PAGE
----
CITYWIDE SUMMIT

 

Thank you for attending the citywide summit on November 14, 2016 at the CUNY Graduate Center. Over the past few months, Team #DegreesNYC and the co-leads have been working on building the foundation to support our next steps.

You can download a full copy of the citywide summit report here: #DegreesNYC Post-Summit Report

Summit Focus Areas

With guidance and input from its Advisory Task Force, #DegreesNYC has heard from a wide variety of stakeholders about the challenges we in New York City face in closing the college and career equity gaps. #Degrees held open borough meetings, targeted stakeholder meetings with students, school counselors, and college advisors. It convened policy thinkers and researchers and engaged philanthropic leaders to learn their take on the issues and opportunities. A diverse variety of stakeholders delivered public testimony at the #DegreesNYC Community Hearing. After months of listening and learning, six key focus areas emerged as critical to equity in New York City.

  1. A cross-sector city-level vision for college and career pathways
  2. Inclusive school and community cultures with high expectations for all
  3. High quality advising and supports for all young people and families on the path to college and career
  4. Simplified policies and practices in higher education institutions
  5. Access to an affordable education for all
  6. A robust data and accountability system that supports equity

These were most the commonly cited areas and hold the greatest potential for impact.

 

#DegreesNYC Focus Areas

Six critical areas affecting equity in postsecondary education attainment[1]

A cross-sector city-level vision for college and career pathways

While many groups and organizations have goals for college and career work in New York City, there is no common vision or set of goals on which we are all aligned and towards which we can all work. Creating and agreeing on a vision and goals is the first step in building a more coordinated set of programs and services with high standards for quality in the city.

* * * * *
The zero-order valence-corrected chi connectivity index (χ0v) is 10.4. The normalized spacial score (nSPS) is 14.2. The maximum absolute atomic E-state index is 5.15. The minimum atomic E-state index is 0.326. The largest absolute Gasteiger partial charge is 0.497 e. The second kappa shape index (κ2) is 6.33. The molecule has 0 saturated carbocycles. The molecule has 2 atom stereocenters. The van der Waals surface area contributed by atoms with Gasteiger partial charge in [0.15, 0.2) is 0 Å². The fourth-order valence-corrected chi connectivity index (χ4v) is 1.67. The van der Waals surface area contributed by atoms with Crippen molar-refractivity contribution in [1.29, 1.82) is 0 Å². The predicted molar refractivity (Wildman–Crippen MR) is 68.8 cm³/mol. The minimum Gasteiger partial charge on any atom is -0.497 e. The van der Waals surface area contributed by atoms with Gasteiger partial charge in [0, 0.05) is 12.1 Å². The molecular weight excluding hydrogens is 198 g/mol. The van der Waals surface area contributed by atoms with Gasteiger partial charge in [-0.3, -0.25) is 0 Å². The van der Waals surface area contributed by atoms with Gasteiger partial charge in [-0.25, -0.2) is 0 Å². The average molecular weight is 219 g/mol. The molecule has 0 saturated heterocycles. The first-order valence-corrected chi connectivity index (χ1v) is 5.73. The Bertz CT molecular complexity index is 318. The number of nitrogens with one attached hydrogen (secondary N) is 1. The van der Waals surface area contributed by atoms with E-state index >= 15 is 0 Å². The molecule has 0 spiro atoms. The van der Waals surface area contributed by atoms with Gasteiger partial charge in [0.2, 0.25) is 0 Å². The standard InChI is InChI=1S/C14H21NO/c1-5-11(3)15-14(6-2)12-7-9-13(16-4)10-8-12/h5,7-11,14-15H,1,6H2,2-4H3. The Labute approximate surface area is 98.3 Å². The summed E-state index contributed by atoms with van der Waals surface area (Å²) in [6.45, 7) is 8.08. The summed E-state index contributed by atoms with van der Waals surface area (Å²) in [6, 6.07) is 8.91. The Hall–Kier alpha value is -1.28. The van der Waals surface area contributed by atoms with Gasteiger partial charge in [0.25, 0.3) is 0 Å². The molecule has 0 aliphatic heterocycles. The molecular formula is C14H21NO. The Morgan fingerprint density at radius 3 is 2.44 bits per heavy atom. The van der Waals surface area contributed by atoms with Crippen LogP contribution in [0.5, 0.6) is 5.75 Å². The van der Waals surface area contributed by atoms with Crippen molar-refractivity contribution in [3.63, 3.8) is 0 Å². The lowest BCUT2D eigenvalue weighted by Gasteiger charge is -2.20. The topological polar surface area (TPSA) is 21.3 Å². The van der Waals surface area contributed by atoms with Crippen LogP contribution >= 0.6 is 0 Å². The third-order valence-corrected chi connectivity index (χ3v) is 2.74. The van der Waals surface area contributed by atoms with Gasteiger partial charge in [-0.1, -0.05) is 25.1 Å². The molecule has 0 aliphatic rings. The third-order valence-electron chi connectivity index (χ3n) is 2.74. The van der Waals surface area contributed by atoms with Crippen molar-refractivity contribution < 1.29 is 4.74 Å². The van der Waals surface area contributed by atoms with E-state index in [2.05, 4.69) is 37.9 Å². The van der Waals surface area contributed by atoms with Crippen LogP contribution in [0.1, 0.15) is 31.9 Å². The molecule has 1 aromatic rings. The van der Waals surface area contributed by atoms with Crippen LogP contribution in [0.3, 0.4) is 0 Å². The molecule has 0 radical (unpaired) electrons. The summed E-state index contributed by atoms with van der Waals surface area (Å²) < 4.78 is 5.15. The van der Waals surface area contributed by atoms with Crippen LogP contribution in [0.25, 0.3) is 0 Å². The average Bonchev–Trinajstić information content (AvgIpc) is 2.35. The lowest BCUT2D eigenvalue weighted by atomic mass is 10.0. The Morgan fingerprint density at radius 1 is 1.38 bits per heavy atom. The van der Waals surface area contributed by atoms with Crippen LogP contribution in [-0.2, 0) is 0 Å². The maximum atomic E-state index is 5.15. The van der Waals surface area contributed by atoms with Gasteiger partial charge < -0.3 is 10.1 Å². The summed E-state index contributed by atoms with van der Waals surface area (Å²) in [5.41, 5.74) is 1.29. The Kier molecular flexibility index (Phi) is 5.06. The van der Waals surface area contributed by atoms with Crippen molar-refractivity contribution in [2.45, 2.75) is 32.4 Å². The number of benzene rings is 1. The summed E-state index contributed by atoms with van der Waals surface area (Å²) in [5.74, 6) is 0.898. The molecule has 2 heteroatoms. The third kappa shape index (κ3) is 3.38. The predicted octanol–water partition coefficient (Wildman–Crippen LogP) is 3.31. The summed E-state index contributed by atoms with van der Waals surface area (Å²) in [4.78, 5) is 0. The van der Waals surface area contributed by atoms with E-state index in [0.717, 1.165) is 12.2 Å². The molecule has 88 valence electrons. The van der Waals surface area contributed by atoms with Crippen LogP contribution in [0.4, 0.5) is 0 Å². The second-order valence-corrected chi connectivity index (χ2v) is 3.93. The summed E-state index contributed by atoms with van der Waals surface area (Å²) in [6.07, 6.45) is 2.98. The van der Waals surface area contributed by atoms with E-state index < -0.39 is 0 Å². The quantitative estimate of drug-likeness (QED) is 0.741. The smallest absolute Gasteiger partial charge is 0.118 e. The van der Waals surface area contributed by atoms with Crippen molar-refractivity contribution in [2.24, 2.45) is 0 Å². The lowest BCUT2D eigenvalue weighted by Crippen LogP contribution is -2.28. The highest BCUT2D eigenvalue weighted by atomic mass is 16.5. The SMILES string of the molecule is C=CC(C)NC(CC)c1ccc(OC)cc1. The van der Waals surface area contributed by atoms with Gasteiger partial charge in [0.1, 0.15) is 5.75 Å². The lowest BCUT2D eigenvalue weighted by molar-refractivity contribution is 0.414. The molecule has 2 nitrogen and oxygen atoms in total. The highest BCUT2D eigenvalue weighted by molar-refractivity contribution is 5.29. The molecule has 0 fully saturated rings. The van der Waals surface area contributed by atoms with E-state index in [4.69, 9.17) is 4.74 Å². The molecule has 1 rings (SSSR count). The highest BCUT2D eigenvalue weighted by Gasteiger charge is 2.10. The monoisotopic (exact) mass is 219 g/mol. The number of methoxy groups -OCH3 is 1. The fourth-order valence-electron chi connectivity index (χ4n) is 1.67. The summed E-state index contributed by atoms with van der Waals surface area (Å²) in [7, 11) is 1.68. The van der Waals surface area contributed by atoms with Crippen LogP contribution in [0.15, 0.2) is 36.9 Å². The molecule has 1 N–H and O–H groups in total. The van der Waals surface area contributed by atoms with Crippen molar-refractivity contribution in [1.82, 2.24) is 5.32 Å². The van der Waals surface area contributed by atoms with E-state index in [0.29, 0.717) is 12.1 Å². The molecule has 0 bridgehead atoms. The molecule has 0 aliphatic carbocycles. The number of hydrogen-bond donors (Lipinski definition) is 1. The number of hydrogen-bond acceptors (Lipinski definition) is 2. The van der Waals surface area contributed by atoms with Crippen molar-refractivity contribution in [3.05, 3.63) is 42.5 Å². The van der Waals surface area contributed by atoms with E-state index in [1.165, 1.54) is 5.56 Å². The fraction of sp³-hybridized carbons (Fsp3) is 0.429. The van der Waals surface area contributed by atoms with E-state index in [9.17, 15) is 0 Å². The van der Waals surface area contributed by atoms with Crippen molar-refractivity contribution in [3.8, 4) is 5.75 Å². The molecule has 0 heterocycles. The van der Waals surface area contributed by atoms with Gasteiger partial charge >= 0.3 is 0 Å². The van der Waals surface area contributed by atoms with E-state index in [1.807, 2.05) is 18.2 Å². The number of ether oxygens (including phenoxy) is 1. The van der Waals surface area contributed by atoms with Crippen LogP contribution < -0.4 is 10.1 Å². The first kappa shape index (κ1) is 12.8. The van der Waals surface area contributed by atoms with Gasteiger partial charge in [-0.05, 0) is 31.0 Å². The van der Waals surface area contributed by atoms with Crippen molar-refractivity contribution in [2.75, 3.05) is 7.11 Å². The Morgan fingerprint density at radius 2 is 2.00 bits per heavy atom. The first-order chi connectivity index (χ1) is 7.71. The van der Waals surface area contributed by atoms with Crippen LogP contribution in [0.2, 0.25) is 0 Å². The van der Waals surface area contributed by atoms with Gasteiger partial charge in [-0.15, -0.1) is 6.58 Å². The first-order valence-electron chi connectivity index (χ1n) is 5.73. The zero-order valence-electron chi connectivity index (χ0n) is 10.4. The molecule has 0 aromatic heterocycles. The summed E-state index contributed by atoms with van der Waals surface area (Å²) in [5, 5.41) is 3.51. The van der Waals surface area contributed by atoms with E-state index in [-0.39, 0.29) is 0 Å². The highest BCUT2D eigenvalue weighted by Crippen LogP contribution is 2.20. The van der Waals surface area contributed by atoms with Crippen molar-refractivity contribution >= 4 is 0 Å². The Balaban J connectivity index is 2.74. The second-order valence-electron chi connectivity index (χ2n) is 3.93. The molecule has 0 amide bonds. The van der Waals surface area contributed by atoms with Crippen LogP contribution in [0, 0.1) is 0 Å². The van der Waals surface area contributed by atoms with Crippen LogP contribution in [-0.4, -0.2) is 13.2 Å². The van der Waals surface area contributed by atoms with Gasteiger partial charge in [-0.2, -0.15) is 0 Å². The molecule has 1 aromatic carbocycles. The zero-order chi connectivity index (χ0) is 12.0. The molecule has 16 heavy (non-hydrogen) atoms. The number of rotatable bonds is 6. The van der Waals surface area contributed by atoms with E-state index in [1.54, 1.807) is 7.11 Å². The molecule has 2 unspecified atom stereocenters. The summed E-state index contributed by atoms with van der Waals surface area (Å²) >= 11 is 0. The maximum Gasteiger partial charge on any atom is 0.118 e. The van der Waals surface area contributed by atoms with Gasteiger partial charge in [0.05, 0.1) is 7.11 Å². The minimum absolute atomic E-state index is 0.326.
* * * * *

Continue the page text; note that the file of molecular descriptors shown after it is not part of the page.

Inclusive school and community cultures with high expectations for all 

Currently, young people—particularly young people of color, young people from low-income communities, and other groups traditionally underrepresented in college—consistently receive both implicit and explicit messages that they do not belong in college or that they won’t make it in college.  Changing this message is critical to achieving equity.

High quality advising and supports for all young people and families on the path to college and career

Many young people—particularly those traditionally underrepresented in college—are not receiving the advising and support they need to access and complete postsecondary education. Many factors have been cited as contributing to this situation – including too few counselors or advisors, too few trained knowledgeable counselors and advisors, lack of structure and program oversight of college and career services, the unclear role of counseling and advising staff, and a lack of ways to effectively collaborate. This issue exists across the pipeline.

Simplified policies and practices in higher education institutions

All students experience some bureaucracy and red tape in the process of getting to and persisting in higher education. However, there are a number of institutional policies and practices around admissions, financial aid, billing, and registering for classes that have an oversized impact on particular young people—specifically, but not limited to, those who are first-generation to college, from low-income families, or new in this country. These policies and practices can deter these young people from enrolling or persisting to a credential.

Access to an affordable higher education for all

A lack of resources to support our young people in pursuing postsecondary education is a very real barrier to increasing the number of young people—particularly those traditionally underrepresented in higher education—with a quality postsecondary credential.  The college debt crisis, increasing tuition, flat state and federal grants are all threatening access to an affordable postsecondary opportunity.

A robust data and accountability system that supports equity

In order to move collectively toward the goal of equity in postsecondary education, we need to have a means to track and report on critical outcomes for young people. As a city, we have a wealth of data on our post-secondary pipeline in which students are tracked from high school through postsecondary education. We need to leverage existing data, identify and collect additional data, and build ways to use that data more effectively to ground and shape our collective and individual actions.

[1] These six focus areas grew out of #DegreesNYC’s engagement of key stakeholders in the spring of 2016.

*The #DegreesNYC Summit was underwritten by THE CLARK FOUNDATION.